New biotech incubator takes key step to drive translation of world-class medical research

People in CSL hi-vis vests looking out the window over the biomedical precinct
The new biotech incubator is expected to open in 2024. Picture: Supplied

The University of Melbourne, the Walter and Eliza Hall Institute (WEHI), and CSL have appointed an independent operator for their new biotech incubator, launched to grow early-stage Australian biotech companies translating medical research into commercial outcomes.

Australian deep-tech incubator Cicada Innovations will establish operations and oversee day-to-day management of the incubator at CSL’s new global headquarters within the Melbourne Biomedical Precinct. The incubator is expected to open to Australian start-ups in 2024.

University of Melbourne Deputy Vice-Chancellor (Research) Professor Jim McCluskey said the appointment of Cicada Innovations, with its depth of experience and understanding of the support required by research scientists to nurture biomedical start-ups, is substantial progress in establishing Australia’s leading incubator.

“Once the incubator is operational it will accelerate the translation of promising medical research into biotech inventions and commercial outcomes, provoking new collaborations while addressing the challenges facing the community,” Professor McCluskey said.

Incubators reduce barriers to entry for start-ups through an affordable ‘one-stop shop’ that provides access to expert technical support and sophisticated technology platforms which can be expensive and cost-prohibitive to small companies.

Cicada Innovations was appointed following a competitive global search and has a successful track record in establishing and running incubators in Australia. Twice named ‘top incubator in the world’ by the International Business Incubator Association, Cicada Innovations has helped incubated start-ups raise over $1.5 billion in funding, achieve over $1.3 billion in exits and trade sales, file over 600 patents, and launch over 700 innovations globally.

The incubator will be open to applications from small biotech companies engaging in early research and seeking to take their discoveries to the next stage of development. The incubator will provide affordable, state-of-the-art wet-lab facilities, equipment and office space to start-ups.

Cicada Innovations will provide a range of services, including commercialisation education programs, facilitated access to investors, industry mentoring and access to service providers for incubator residents, ensuring the creation and ongoing success of a vibrant biotech ecosystem within the incubator.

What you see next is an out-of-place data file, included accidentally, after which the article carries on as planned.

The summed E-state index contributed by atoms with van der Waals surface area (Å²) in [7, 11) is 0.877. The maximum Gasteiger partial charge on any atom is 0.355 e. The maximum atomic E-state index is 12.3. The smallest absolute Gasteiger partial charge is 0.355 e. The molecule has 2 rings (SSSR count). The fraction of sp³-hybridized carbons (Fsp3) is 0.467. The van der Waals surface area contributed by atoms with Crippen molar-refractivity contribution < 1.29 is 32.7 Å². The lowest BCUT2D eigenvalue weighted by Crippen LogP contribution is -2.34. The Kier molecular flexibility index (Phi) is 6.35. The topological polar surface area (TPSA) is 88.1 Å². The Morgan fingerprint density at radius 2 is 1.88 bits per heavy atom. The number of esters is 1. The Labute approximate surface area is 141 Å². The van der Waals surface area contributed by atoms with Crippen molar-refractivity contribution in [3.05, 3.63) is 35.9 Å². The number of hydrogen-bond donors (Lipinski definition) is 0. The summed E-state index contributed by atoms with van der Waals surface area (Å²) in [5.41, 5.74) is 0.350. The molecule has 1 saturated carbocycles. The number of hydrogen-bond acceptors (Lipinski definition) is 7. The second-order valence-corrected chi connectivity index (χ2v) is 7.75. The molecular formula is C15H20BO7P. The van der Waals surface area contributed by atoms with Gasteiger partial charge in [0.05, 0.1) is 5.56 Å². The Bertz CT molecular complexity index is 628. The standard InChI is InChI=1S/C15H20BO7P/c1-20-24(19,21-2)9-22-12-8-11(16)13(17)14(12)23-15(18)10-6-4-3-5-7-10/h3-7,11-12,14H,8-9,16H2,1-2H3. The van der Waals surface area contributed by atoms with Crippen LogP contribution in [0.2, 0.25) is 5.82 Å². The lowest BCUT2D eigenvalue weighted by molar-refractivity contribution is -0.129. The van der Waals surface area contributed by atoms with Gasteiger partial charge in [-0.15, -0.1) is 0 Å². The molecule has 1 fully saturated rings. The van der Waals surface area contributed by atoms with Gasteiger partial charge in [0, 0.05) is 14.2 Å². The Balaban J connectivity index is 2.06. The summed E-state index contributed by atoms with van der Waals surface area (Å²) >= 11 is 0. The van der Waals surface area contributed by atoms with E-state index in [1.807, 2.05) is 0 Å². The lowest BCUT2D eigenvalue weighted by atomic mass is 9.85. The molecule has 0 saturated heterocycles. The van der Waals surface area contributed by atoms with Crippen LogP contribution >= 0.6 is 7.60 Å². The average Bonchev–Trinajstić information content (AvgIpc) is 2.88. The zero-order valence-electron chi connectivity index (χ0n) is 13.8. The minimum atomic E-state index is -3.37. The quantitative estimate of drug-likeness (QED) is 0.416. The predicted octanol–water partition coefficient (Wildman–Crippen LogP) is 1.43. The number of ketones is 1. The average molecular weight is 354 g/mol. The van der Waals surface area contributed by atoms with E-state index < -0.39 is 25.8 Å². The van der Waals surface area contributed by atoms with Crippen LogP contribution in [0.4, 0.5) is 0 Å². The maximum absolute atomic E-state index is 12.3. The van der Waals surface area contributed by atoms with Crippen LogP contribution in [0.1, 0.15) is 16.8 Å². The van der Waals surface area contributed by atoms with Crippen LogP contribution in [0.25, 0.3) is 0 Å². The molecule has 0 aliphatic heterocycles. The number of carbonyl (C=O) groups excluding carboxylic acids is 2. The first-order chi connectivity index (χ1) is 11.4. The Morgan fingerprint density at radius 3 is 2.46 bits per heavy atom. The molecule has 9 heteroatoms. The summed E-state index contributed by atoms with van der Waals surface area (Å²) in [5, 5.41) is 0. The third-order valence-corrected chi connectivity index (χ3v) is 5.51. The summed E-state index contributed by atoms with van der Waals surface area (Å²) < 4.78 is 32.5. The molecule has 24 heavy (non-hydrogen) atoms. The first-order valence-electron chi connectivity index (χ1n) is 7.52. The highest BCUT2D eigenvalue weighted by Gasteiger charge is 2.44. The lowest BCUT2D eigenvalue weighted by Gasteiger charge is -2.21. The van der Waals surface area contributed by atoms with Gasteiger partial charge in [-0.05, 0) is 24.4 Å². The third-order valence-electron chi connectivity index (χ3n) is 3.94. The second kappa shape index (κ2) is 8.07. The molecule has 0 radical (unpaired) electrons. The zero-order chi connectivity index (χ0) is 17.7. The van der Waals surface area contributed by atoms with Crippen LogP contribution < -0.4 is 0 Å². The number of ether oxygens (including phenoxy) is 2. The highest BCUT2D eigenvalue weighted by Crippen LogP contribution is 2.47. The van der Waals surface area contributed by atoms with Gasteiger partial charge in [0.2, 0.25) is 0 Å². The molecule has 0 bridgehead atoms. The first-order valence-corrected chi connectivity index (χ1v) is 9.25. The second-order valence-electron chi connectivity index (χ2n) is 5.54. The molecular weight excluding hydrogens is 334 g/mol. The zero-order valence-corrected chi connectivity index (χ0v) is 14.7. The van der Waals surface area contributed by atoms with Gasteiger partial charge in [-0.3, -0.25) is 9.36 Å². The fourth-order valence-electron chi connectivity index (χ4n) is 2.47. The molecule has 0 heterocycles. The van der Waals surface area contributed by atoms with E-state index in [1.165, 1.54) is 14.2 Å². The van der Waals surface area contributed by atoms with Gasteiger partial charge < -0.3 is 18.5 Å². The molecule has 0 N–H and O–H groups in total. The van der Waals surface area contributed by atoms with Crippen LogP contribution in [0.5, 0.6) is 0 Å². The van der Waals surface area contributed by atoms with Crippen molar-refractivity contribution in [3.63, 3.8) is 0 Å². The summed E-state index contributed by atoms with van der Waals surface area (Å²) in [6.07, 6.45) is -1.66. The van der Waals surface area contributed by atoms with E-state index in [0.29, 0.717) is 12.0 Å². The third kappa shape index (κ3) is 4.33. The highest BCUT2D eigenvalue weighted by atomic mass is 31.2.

WEHI Director Professor Doug Hilton AO said the appointment was an important step forward for the incubator’s efforts to build a critical mass of management-skilled scientists, with the knowledge and confidence to run successful biomedical and biotech companies.

“Cicada Innovation’s unique experience, underpinned by a wealth of knowledge about Australia’s biotech ecosystem and the unique challenges facing start-ups here, will provide a launchpad for incubator residents to translate medical research to successful commercial outcomes,” Professor Hilton AO said.

CSL Chief Scientific Officer, Dr Andrew Nash said incubator residents will benefit from Cicada’s operational expertise and proven track record of incubator management, as well as its location within CSL’s new global headquarters and Australia’s R & D hub.

“Incubator residents will be working in an innovation-driven environment alongside a large and focused CSL R&D team, enabling opportunities for peer-collaboration, learning and sharing of ideas,” he said.

“The strong collaboration between CSL, the University of Melbourne, WEHI, Breakthrough Victoria and now Cicada Innovations has been critical to bring the incubator to fruition and reflects CSL’s values and desire to deliver on our promise to patients worldwide. As Australia’s largest biotech, we can share our extensive knowledge with resident biotech startups who will have access to the wrap around support they need to translate their medical research into new treatments and therapies,” Dr Nash said.

Sally-Ann Williams, CEO Cicada Innovations said: “Global health challenges require collaboration between all parts of the ecosystem to bring solutions to market. The opportunity to connect Australia’s world leading biomedical research with the support needed to translate discoveries to products in market is one that will benefit Australia as a whole. This incubator can be a catalyst nationally for growth in commercial biotech outcomes for Australia and we are delighted to help bring that vision to life.”

The incubator has been made possible with financial and in-kind support from CSL - Australia's largest biotech company - the University of Melbourne and WEHI, and a contribution from Breakthrough Victoria, an independent investment management company administering the Victorian Government’s landmark $2 billion Breakthrough Victoria Fund.